Restoring Fairness and Balance Post-Prohibition

Photo by: FlickrThis Is Boss

Photo by: FlickrThis Is Boss

by Tamika Spellman

The shift away from marijuana criminalization has been generally swift, supported, and successful. Legalizing marijuana promotes consumer safety by allowing consumers to purchase and consume marijuana in a regulated and decriminalized environment. This is an example of harm reduction in action. According to the Baltimore Harm Reduction Coalition harm reduction expands choices, increases access, and promotes opportunities to assist people be safer (particularly when engaging in culturally stigmatized behaviors, which cannabis has been until the recent decade.) .

Although the concept of harm reduction is making its way into the cannabis consumption sphere, the same harm reduction principles have yet to be applied more broadly when it comes to other drugs or sex work.

Just as with the criminalization of marijuana, the criminalization of sex work hits marginalized communities such as people of color, trans and gender nonconforming people, and people experiencing homelessness the hardest. Arrest for anything from cannabis possession to sex work causes harms to the individual, often harming one's family, causing loss of income, and loss of housing assistance. Additionally, threat of criminalization and stigma makes it more difficult to negotiate and employ harm reduction strategies.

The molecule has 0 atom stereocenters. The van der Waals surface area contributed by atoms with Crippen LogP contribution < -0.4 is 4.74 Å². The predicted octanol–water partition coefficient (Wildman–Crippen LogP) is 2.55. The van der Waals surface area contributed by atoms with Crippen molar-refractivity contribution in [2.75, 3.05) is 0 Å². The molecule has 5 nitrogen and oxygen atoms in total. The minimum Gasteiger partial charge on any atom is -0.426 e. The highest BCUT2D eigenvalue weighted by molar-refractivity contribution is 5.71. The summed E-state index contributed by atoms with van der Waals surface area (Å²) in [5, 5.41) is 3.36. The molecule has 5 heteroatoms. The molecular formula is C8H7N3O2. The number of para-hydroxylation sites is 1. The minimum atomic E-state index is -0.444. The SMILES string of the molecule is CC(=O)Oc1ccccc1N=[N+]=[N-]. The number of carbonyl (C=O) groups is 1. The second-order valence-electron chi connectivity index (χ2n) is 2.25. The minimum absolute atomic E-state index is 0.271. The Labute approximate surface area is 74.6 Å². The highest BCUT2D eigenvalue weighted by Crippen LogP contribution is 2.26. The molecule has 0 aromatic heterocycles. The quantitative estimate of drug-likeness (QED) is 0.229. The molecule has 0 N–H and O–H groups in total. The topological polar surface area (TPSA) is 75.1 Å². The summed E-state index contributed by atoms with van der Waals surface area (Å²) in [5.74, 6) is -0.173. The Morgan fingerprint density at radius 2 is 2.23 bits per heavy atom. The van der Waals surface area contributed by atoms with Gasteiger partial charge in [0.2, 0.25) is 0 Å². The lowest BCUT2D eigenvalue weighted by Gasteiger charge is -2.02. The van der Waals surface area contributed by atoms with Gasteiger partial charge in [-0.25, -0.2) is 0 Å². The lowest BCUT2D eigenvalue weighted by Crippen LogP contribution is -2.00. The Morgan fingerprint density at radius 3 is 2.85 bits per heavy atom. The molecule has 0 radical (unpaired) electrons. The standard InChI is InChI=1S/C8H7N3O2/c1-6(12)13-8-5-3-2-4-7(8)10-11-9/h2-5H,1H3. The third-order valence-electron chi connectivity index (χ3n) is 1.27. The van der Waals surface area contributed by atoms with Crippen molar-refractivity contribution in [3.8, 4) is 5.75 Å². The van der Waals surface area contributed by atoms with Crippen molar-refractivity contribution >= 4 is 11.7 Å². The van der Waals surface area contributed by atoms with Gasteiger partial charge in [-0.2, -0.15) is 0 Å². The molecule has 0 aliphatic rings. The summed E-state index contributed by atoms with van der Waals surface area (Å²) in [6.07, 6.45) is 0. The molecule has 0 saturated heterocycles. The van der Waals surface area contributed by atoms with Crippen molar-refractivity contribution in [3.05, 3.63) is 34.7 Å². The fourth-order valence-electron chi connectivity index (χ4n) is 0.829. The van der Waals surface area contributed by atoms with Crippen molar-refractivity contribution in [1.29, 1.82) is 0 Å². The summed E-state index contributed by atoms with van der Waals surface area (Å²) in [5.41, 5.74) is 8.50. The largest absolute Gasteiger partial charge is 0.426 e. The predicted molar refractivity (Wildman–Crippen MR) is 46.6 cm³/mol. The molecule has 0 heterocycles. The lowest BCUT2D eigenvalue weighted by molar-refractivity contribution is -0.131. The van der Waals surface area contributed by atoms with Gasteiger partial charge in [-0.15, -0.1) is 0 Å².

These similarities can be used to help guide our advocacy. The grassroots efforts that got marijuana legalized is the very same effort being utilized by sex worker advocates nationwide, including here in DC through the Sex Worker Advocate Coalition (SWAC) and the DECRIMNOW campaign. From canvassing in public spaces, door to door canvassing, conversations with friends and elected officials,  town halls, and op-eds written for and by impacted sex workers: we are building support and being loud about it.

Although cannabis is being legalized across the U.S., the communities most harmed by criminalization are still not getting the resources they need to succeed. For example, black and brown folks make up a very small portion of the new legalized industry and continue to be disproportionately arrested for marijuana-related offenses. All this means that those communities most impacted are benefitting little from the new, legalized system while still suffering the brunt of harm from the “second tier” criminalized system.

To avoid this two tiered system created by legalization, Sex Worker Rights Organizations worldwide advocate for decriminalization of adult consensual sex work. The decriminalization of Adult Consensual Sex Work will increase public health (lowering further HIV and other STIs) and safety as well as ease the burden on the court dealing with non violent crime. These are the same impacts that we see with many harm reduction efforts, like syringe exchange programs. Just having possession of marijuana out of the court is a huge savings to the court and eases the burden on the people most impacted by it prohibition.

Decriminalization lets people survive without being criminalized for their survival. It frees police to concentrate on violent crimes, and other more urgent issue of law and order. It affirms individual autonomy and increases access to services and stability.

Although tactics may differ, there are key similarities between the Sex Worker Rights Movement and the Marijuana Legalization Movement: reducing targeted over-criminalization, increasing safety, and affirming autonomy. We invite you to join the conversation, participate with our canvassing efforts with advocates, educate yourself, educate yourself some more, and talk to your friends about the need to decriminalize Sex Work and invest in resources, like access to housing and healthcare. We implore you to think outside of the traditional box and try to understand why we see decriminalization as not only beneficial to Sex Workers, but also to the rest of the community in the District.

Caroline Phillips